Ben Wilson 720-378-2327
Anniversary of Don and Ron Lay's Birth
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Inside Out

In January of 1996 Ann and I went to the Lake of the Ozarks for some time of rest and celebration.  Our marriage was going to survive.  Beyond surviving we began our move towards thriving.  We stayed in a very nice small vacation home just up from the water.  It was one of the sweetest weekends I've ever had with my wife. 

During the weekend we kept the TV off and mostly focused on being together and enjoying one another.  We also read.  My chaplain in the reserves, Steve Smallwood, who was instrumental in our marriage healing, had recommended I read Inside Out by Larry Crabb.  It rocked my world.  For the first time in my Christian Life I felt free to be who I was, whatever state I was in without the pressure of having to put on a smiley face. 

In a series of posts I want to share some of what impacted me in the book because I believe deep honesty is essential to a thriving marriage.  Larry helped me go further into being more deeply honest with myself and others.  It's a journey that will last a lifetime but reading Inside Out was a big leap in the process.  Many pages of the book have * after * down the margins of the pages.  So I can't share all of the ways in which I was touched but I'll share what feels most important.      

In the second paragraph of the introduction he said,

...the point of living the Christian life has shifted from knowing and serving Christ till He returns to soothing, or at least learning to ignore, the ache in our soul. 

As a counselor I often battle this dilemma.  People come to see me because they want to feel better.  Usually, my goal, at least initially is to help them feel worse as the ache in their soul they've been ignoring is brought to the surface.  I think in honestly encountering that ache we encounter God and experience a freedom and rest that is new.  We don't have to 'juggle all the balls' to keep life going.  We're now free to say this is where I am at like it or not.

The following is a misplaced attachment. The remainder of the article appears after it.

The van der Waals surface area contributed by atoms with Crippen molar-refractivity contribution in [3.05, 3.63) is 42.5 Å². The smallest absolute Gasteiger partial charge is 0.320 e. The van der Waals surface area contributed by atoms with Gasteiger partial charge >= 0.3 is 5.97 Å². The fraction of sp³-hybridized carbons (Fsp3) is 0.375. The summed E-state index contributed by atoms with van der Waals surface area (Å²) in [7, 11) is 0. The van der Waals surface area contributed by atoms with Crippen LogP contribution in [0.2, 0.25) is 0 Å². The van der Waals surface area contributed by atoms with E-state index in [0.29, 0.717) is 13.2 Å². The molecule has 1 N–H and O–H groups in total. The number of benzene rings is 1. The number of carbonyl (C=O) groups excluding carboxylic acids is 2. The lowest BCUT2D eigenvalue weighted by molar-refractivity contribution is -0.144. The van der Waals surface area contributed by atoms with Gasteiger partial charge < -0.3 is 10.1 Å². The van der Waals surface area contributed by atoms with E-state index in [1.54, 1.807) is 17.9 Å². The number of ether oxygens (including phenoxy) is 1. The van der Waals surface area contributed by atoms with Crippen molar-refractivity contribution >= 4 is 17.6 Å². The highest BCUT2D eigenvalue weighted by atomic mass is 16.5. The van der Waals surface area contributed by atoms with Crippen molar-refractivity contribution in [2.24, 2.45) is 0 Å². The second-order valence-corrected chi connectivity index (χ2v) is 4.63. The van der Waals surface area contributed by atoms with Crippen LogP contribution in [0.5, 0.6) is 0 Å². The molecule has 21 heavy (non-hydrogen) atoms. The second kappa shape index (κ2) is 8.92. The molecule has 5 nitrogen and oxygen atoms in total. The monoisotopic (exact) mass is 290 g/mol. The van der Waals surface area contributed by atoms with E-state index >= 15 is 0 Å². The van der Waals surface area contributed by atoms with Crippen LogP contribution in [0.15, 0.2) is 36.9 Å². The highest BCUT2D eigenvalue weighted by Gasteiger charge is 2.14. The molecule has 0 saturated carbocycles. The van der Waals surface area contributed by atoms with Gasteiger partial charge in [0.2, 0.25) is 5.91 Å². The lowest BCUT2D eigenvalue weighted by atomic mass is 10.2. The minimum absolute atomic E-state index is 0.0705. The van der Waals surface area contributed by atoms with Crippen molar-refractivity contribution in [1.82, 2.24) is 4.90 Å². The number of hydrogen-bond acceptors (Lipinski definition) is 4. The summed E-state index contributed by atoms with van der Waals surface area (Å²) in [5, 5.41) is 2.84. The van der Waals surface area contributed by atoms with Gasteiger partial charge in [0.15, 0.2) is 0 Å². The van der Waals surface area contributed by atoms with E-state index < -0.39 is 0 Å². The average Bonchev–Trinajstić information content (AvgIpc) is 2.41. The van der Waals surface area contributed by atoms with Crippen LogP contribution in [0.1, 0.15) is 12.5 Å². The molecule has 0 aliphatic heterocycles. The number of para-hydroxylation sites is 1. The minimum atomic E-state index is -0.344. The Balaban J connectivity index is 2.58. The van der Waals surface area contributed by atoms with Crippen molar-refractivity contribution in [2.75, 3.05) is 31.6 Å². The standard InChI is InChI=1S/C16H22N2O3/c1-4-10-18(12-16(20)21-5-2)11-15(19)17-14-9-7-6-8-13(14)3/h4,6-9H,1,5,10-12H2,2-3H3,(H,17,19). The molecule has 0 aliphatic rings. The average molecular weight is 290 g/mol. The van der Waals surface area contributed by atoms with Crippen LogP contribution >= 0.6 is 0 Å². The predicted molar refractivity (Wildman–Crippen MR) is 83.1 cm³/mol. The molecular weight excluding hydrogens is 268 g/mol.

An aching soul is evidence not of neurosis or spiritual immaturity but of realism. 

It isn't a sin to groan when life hurts.  Life hurts often.  We have much to be grateful for, but our gratitude exists alongside our groaning not in place of it.  God has blessed us with the freedom to hurt and grieve.  He hurts and grieves and it is an essential aspect of his character. 

So, a failure to grieve, a failure to face the groan (I wanted to say own the groan but it justed sounded...yeah) is underneath many affairs.  It was underneath my emotional affair and underneath Ann's affair.  There were other aspects to be certain, but the honesty that comes with raw, open grief permeates and transforms a relationship.

Ann and I can now share our individual losses with one another.  It is ok to be sad.  Somehow we connect deeply with God and each other during those times.  On the flip side this frees us up to share deeper joy with one another.  Unexpressed sorrow isn't blocking the path to the depths of our hearts.  We accept one another and experience the fullness of the other as God created us with a full gamut of emotions.